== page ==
Walking is a great way to be active to help you control your weight, increase your fitness, and improve your health. The most common form of exercise for most people is walking, and for good reason: walking doesn’t require any special equipment (beyond comfortable shoes) or skills, and you can do it almost anywhere.

You can meet basic physical activity recommendations by walking briskly for 30 minutes most days of the week. Even this amount of walking can lead to a lower risk of diabetes, heart disease, and some cancers as well as improved mental health, cognitive function, and greater feelings of well being.

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Staying healthy when going back to school, part 2

Last week I wrote about how to make returning to school healthier for children and families. The focus was on preventing the spread of COVID through vaccinations and mask use. Unfortunately, schools in our community cannot require children and teachers to wear masks and be vaccinated when eligible, so many schools are already seeing outbreaks leading to quarantines, closure of some schools, and some serious illnesses and deaths. Keeping children and families safe from COVID remains the top priority when it comes to making this school year a healthy one.

But there is more we all should do to stay healthy this year.  Here are a few suggestions to improve the health and wellbeing of our children and families.

 Make sure everyone in the family is active every day. Physical activity is critical for good health for everyone. Importantly, it can improve your immune system, helping you fight viruses of all kinds. Beyond that, being active can help you perform better at work and school and make it easier to do things you enjoy in your leisure time. Adults should be active for a minimum of 30 minutes per day. Everything from taking the dog for a walk to a fitness class at the gym counts. For children, the goal is 60 minutes per day through PE class, sports, and play. As a bonus, you can do at least some of the activity together to make activity a family event!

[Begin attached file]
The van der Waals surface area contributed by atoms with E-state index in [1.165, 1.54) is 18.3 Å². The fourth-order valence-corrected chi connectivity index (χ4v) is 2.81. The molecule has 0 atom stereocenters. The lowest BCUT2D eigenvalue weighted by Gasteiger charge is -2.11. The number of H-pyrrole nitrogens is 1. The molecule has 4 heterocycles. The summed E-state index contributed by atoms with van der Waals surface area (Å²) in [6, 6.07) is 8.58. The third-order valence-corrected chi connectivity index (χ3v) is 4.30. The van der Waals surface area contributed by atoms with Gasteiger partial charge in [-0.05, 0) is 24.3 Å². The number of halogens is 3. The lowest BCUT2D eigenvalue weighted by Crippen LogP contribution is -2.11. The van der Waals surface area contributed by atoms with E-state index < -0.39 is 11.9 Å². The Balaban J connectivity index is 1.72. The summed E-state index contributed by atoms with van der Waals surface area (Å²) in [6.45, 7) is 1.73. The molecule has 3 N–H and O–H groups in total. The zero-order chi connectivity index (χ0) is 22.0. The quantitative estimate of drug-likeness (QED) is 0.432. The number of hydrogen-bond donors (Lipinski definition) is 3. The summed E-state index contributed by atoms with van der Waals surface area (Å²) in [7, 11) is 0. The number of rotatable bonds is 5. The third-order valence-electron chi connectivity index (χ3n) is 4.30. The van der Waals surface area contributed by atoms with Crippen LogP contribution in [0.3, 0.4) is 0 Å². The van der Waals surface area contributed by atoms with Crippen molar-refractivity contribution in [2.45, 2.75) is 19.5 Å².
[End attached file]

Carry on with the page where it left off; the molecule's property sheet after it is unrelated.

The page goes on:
Make healthy eating a family project. There is a lot of confusion about what makes a healthy diet, but there are a few guidelines almost everyone agrees on. First, eat more fruits and vegetables. At a minimum, eat at least 5 servings each day, but try for twice that. Second, limit added sugars and salt. This is tricky since salt, sugar, and other sweeteners are added to most processed foods. Eating too much sugar is known to contribute to obesity, heart disease, and some cancers, so this is among the smartest nutrition moves you can make. Salt, by itself, isn’t necessarily harmful, but less salt almost always means less processed food and more “real” food. Finally, be mindful of portion sizes. Super-sized servings and second (and third) helpings are the primary reason why people gain weight over time.

Plan to eat at least one meal together each day. Most experts agree that family dinners are important for promoting good communication and healthy eating habits. Given that our days are busy with work, school, and other activities, eating dinner together every night is unrealistic for many families. So, start with planning at least one family dinner at home each week. This is also a good opportunity to teach children about food and cooking, so it is even better if you prepare the meal together.

Make getting enough sleep a priority. Many American adults and children don’t get enough sleep. Many American adults and children don’t get enough sleep. Lack of sleep can affect children’s growth, development, and learning.  It can also have an impact on an adult’s productivity at work. The effect of chronic stress on health is well known and we should recognize a lack of sleep as a form of stress. A good goal for adults is 7–9 hours of sleep each night. School-aged children need 8–12 hours, with younger kids requiring more. As difficult as it may be, earlier bedtimes can benefit everyone in the family. Limiting screen time (TV, computer, tablet) before bed can help improve sleep, too.

Obviously, these ideas are easier read than done, especially for busy families. But moving more, eating better, and getting more sleep—especially if it is done together—can help your family enjoy a happier and healthier year.

It’s hot! So get fit and stay cool in the pool.

It’s hot! Whether you are swimming laps or splashing in a lake, swimming is a great way to stay cool and fit this summer. Swimming is also an excellent exercise for improving your fitness and helping with weight loss.

This is the topic of my Health & Fitness column in the Aiken Standard this week.